Cherry continued as dean until 1968 and Ted Cyphert was appointed to the deanship in 1968. The 1960s also saw the mission of the Curry School expanding. Dean Frederick R. “Ted” Cyphert further increased the size of the Curry faculty to nearly 120 members and raised to 20 its number of specialized programs, which included reading, gifted, and special education. He encouraged the faculty to get involved in research activities and national education organizations. The Consultative Resource Center for School De Segregation was established in 1967 providing faculty resources to work with schools in Virginia and several surrounding states as they implemented curricular reform in newly integrated schools.


The Curry School moves to Ruffner Hall in winter of 1972-73. “I tend to believe that education is a field of inquiry, rather than a way of knowing,” Cyphert said during a reunion of Curry’s five living deans in 2001. “Knowing what exists isn’t good enough for me.” Cyphert’s successor was Richard Brandt who served as Curry’s dean from 1974-1984. Brandt helped Curry navigate the type of internal and external reviews that were common as education schools nationwide sought to ensure the relevance of their programs. He is perhaps best known for creating the Curry School Foundation, the School’s fundraising arm, which today finances much of Curry’s growth.


James Cooper took the reins of the Curry School in 1984, serving as dean for ten years. This was an era of increased focus on teacher preparation nationally, sparked in part by the release of “A Nation at Risk,” a report prepared by the National Commission on Excellence in Education that was highly critical of the American education system. Cooper, who had a background in teacher education, convened a task force of Curry faculty members to review the School’s program and to revamp it as necessary. After two years of work, the School introduced a five-year teacher education program, the first of its kind in the nation.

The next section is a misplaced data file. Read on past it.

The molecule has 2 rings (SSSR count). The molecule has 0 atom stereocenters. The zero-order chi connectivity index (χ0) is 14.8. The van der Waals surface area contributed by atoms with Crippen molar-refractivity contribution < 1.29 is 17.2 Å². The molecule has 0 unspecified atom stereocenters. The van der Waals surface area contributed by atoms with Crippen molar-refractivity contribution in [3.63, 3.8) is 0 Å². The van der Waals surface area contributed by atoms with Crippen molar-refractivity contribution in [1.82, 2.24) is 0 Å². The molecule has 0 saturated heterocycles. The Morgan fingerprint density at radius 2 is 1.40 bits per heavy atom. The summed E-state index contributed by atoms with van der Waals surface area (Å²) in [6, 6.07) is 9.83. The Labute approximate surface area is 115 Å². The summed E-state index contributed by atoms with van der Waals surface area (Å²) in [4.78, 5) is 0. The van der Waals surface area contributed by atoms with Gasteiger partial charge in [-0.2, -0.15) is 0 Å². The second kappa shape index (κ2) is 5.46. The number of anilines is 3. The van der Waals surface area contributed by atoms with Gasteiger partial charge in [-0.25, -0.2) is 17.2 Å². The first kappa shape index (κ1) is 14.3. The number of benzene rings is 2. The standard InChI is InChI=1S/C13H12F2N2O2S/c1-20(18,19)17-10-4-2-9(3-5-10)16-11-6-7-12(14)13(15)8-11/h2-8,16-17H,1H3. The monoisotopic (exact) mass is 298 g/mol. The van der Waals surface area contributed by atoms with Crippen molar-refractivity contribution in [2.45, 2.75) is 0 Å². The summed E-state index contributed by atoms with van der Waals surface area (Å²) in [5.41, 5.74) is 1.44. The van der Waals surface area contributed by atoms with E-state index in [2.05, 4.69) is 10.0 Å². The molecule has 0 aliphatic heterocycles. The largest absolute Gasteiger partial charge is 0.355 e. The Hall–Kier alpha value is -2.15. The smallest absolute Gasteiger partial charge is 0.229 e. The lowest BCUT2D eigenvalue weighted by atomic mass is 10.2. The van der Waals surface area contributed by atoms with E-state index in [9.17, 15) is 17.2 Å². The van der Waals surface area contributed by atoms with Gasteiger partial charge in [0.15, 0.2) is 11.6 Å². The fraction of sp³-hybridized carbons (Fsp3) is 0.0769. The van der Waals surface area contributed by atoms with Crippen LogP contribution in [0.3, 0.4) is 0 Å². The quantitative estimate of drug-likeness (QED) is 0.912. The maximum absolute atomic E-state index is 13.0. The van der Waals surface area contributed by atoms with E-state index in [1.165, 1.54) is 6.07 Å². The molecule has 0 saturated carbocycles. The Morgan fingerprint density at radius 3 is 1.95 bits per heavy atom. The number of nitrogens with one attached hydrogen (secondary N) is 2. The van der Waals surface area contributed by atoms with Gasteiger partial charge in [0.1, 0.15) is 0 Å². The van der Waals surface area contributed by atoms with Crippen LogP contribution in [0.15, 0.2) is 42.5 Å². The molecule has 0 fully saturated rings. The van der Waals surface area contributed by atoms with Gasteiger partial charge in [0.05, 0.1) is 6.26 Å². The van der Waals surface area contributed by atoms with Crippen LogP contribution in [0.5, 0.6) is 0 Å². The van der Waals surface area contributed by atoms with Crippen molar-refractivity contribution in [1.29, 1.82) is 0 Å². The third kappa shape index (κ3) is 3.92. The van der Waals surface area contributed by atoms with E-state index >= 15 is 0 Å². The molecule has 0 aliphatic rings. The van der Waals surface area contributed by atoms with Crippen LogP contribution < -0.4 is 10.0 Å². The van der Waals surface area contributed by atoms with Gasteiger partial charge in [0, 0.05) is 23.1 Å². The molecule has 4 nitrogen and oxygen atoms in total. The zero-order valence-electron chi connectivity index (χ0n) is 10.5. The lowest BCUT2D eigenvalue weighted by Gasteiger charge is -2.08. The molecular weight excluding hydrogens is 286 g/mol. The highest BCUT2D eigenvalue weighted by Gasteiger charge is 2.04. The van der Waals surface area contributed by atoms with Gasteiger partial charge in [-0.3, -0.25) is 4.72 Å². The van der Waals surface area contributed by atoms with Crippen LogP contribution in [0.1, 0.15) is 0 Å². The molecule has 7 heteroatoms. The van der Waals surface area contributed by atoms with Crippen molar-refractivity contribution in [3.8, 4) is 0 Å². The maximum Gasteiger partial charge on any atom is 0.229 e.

When economist David Breneman became Curry’s seventh dean in 1995, he joined a school that he described as physically and financially sound, but that “exists in a world of diminishing financial resources.” He promptly worked with the faculty to develop a strategic plan for the School because, as he put it, “the opportunity cost of mistakes is high.” To that end, Curry launched three promising programmatic initiatives: Teachers for a New Era, the Darden/Curry Partnership for Leaders in Education, and the Center for the Advanced Study of Teaching and Learning.


Breneman continued as dean through 2007 when Robert Pianta, Director of the Center for the Advanced Study of Teaching and Learning (CASTL), was appointed Curry’s dean. Under Breneman’s leadership he secured a gift of $25 million for a new education building from Daniel Meyers, a Boston-based businessman, who asked that the building be named in honor of Anthony Bavaro, a professional football player who dedicated his life to teaching for forty years in the Boston city schools.


As Breneman said almost ten years ago, “It seems Ruffner Hall has been too small for us since the day we moved in,” Breneman says. “Our faculty and staff are scattered all over Charlottesville. The new building will enable us to bring all of Curry together in one place.” With the addition and renovation of Curry’s facilities, Curry faculty and students will have the kind of work space that allows them to reach across disciplines to conduct new and innovative research. As the Curry School enters its second century, it remains true to its original mission as articulated by Edwin Alderman and carried forth by a succession of prescient leaders. Thanks to the service of these dedicated scholars, Curry is well positioned to create effective environments to foster learning and development at every age level, in every subject and in many domains of performance.